NFL Nation: 4 Downs -- NFC North
When the 2014 season opens, Green Bay’s Mike McCarthy will be the only coach in the division with more than one season under his belt with his current team. Does the Packers’ coaching stability give them a leg up on the rest of the division?
Some would say it has more to do with Aaron Rodgers than McCarthy, but the coach-quarterback relationship is an important one. Throw in general manager Ted Thompson, and Green Bay has the type of triumvirate that will keep it as a division contender for the foreseeable future.
Will Jim Caldwell be able to harness the impressive amount of talent in Detroit and finally solve the Lions’ late-game meltdowns, turning them into a contender?
Detroit’s offense is loaded, but so is Chicago’s. With Alshon Jeffery emerging as a star receiver, do the Bears have the most potent offense in the division?
In Minnesota, the big question is whether Jared Allen will be back and what impact his departure would have on the team.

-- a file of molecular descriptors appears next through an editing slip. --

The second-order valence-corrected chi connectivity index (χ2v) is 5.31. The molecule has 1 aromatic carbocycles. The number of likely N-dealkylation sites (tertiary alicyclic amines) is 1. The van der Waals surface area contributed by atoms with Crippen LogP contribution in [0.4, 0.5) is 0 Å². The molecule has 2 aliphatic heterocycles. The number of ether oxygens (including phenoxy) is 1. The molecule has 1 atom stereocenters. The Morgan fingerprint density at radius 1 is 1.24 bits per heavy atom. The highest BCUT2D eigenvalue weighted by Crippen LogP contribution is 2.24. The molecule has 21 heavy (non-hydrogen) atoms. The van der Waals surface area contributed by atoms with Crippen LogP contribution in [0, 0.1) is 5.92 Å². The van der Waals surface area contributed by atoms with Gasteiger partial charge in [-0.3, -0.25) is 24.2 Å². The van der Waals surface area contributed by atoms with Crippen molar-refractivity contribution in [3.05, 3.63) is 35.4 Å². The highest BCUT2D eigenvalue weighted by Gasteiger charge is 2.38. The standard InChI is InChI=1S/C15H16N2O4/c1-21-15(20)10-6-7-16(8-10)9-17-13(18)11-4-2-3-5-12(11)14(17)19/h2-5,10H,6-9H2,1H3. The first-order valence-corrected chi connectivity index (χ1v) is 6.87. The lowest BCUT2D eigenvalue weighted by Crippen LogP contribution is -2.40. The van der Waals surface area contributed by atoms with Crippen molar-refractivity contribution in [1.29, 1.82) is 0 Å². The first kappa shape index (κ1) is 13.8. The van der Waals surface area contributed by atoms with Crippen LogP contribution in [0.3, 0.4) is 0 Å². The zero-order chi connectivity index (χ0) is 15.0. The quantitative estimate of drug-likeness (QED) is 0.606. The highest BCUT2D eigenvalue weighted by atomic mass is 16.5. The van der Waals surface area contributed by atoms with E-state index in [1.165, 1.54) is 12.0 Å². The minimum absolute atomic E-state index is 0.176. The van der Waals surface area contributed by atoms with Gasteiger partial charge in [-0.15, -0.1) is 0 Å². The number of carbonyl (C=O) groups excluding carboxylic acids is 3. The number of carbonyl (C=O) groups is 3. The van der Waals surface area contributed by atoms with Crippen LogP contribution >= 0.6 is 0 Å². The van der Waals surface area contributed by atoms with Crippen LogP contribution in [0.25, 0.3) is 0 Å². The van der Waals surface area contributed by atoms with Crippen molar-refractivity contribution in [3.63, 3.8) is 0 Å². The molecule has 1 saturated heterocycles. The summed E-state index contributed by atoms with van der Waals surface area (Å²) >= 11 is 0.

NFL Nation’s NFC North reporters -- Rob Demovsky in Green Bay, Ben Goessling in Minnesota, Michael Rothstein in Detroit and Michael C. Wright in Chicago -- tackle all of these topics in 4 Downs.
The Packers' stability in their coaching staff gives them a leg up on the rest of the division.
Rob Demovsky: True, but that's not the biggest thing that does that. Sure, having consistency on the coaching staff is important. The Packers reload -- they don't rebuild -- every year, in large part because of their stability. But more important is having it at the quarterback position. That was evident last season when Aaron Rodgers broke his collarbone. The Packers still won the division, but it wasn't easy.
Michael Rothstein: False. Stability helps, sure, but it all comes to quarterback play and talent in the NFL, and this is what makes Green Bay such a difficult out for the rest of the division. The Packers have the best passer and decision-maker in the division in Aaron Rodgers and have the most overall talent around him as well. Randall Cobb, James Jones and Jordy Nelson are all reliable receivers, and Eddie Lacy turned in a performance as a rookie that hints he'll be a consistent rusher for Green Bay. The defense has some holes entering free agency, but this is an offensive league.